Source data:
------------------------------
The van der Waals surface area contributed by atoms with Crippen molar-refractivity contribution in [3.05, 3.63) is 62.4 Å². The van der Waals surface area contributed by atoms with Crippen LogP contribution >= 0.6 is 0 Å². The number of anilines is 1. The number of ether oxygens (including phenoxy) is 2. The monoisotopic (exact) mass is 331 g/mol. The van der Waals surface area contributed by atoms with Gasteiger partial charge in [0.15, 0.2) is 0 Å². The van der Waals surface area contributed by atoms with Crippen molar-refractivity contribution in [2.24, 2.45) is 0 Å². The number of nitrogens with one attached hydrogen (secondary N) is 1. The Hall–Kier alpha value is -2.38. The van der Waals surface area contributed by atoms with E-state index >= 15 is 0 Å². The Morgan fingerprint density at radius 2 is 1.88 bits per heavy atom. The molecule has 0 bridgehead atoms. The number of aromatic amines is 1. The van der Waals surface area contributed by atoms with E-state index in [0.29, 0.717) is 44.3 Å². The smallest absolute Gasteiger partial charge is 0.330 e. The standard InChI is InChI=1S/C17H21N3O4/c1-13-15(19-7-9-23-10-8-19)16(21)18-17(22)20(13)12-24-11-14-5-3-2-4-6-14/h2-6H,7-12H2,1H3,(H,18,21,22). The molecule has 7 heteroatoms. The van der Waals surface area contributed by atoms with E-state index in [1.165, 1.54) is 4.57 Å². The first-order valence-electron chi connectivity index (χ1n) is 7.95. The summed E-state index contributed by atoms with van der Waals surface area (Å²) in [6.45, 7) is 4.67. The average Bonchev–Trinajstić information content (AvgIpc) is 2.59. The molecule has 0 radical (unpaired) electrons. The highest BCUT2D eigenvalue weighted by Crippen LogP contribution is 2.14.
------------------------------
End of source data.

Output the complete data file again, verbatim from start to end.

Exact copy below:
The van der Waals surface area contributed by atoms with Crippen molar-refractivity contribution in [3.05, 3.63) is 62.4 Å². The van der Waals surface area contributed by atoms with Crippen LogP contribution >= 0.6 is 0 Å². The number of anilines is 1. The number of ether oxygens (including phenoxy) is 2. The monoisotopic (exact) mass is 331 g/mol. The van der Waals surface area contributed by atoms with Gasteiger partial charge in [0.15, 0.2) is 0 Å². The van der Waals surface area contributed by atoms with Crippen molar-refractivity contribution in [2.24, 2.45) is 0 Å². The number of nitrogens with one attached hydrogen (secondary N) is 1. The Hall–Kier alpha value is -2.38. The van der Waals surface area contributed by atoms with E-state index >= 15 is 0 Å². The Morgan fingerprint density at radius 2 is 1.88 bits per heavy atom. The molecule has 0 bridgehead atoms. The number of aromatic amines is 1. The van der Waals surface area contributed by atoms with E-state index in [0.29, 0.717) is 44.3 Å². The smallest absolute Gasteiger partial charge is 0.330 e. The standard InChI is InChI=1S/C17H21N3O4/c1-13-15(19-7-9-23-10-8-19)16(21)18-17(22)20(13)12-24-11-14-5-3-2-4-6-14/h2-6H,7-12H2,1H3,(H,18,21,22). The molecule has 7 heteroatoms. The van der Waals surface area contributed by atoms with E-state index in [1.165, 1.54) is 4.57 Å². The first-order valence-electron chi connectivity index (χ1n) is 7.95. The summed E-state index contributed by atoms with van der Waals surface area (Å²) in [6.45, 7) is 4.67. The average Bonchev–Trinajstić information content (AvgIpc) is 2.59. The molecule has 0 radical (unpaired) electrons. The highest BCUT2D eigenvalue weighted by Crippen LogP contribution is 2.14.